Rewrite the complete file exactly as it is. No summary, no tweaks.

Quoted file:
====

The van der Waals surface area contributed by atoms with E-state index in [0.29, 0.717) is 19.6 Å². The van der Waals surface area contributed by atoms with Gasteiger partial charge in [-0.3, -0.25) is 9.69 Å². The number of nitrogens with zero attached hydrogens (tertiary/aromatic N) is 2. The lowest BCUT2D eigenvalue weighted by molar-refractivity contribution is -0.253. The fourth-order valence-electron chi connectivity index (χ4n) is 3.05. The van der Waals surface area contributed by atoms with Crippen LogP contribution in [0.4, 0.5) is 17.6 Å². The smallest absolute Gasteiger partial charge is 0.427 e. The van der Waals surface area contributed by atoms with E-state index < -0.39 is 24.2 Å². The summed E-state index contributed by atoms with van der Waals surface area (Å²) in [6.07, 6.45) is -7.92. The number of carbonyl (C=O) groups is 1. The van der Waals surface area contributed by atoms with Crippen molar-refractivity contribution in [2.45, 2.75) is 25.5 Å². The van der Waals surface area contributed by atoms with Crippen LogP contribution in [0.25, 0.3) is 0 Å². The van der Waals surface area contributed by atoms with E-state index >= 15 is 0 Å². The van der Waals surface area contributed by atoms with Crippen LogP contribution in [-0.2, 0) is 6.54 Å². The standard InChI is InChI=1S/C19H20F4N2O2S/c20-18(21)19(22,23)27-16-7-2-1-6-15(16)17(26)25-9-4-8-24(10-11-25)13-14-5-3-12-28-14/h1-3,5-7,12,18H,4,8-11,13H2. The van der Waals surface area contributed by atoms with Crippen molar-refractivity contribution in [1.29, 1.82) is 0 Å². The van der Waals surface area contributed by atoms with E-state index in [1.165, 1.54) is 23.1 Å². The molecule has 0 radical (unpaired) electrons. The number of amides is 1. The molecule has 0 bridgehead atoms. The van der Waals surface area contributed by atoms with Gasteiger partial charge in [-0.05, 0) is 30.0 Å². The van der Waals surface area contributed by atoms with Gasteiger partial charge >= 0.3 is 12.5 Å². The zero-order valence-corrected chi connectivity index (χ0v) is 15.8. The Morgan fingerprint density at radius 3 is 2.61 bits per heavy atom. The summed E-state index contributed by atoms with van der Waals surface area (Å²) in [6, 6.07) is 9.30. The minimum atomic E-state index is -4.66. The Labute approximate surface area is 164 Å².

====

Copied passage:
The van der Waals surface area contributed by atoms with E-state index in [0.29, 0.717) is 19.6 Å². The van der Waals surface area contributed by atoms with Gasteiger partial charge in [-0.3, -0.25) is 9.69 Å². The number of nitrogens with zero attached hydrogens (tertiary/aromatic N) is 2. The lowest BCUT2D eigenvalue weighted by molar-refractivity contribution is -0.253. The fourth-order valence-electron chi connectivity index (χ4n) is 3.05. The van der Waals surface area contributed by atoms with Crippen LogP contribution in [0.4, 0.5) is 17.6 Å². The smallest absolute Gasteiger partial charge is 0.427 e. The van der Waals surface area contributed by atoms with E-state index < -0.39 is 24.2 Å². The summed E-state index contributed by atoms with van der Waals surface area (Å²) in [6.07, 6.45) is -7.92. The number of carbonyl (C=O) groups is 1. The van der Waals surface area contributed by atoms with Crippen molar-refractivity contribution in [2.45, 2.75) is 25.5 Å². The van der Waals surface area contributed by atoms with Crippen LogP contribution in [0.25, 0.3) is 0 Å². The van der Waals surface area contributed by atoms with E-state index >= 15 is 0 Å². The van der Waals surface area contributed by atoms with Crippen LogP contribution in [-0.2, 0) is 6.54 Å². The standard InChI is InChI=1S/C19H20F4N2O2S/c20-18(21)19(22,23)27-16-7-2-1-6-15(16)17(26)25-9-4-8-24(10-11-25)13-14-5-3-12-28-14/h1-3,5-7,12,18H,4,8-11,13H2. The van der Waals surface area contributed by atoms with Crippen molar-refractivity contribution in [1.29, 1.82) is 0 Å². The van der Waals surface area contributed by atoms with E-state index in [1.165, 1.54) is 23.1 Å². The molecule has 0 radical (unpaired) electrons. The number of amides is 1. The molecule has 0 bridgehead atoms. The van der Waals surface area contributed by atoms with Gasteiger partial charge in [-0.05, 0) is 30.0 Å². The van der Waals surface area contributed by atoms with Gasteiger partial charge >= 0.3 is 12.5 Å². The zero-order valence-corrected chi connectivity index (χ0v) is 15.8. The Morgan fingerprint density at radius 3 is 2.61 bits per heavy atom. The summed E-state index contributed by atoms with van der Waals surface area (Å²) in [6, 6.07) is 9.30. The minimum atomic E-state index is -4.66. The Labute approximate surface area is 164 Å².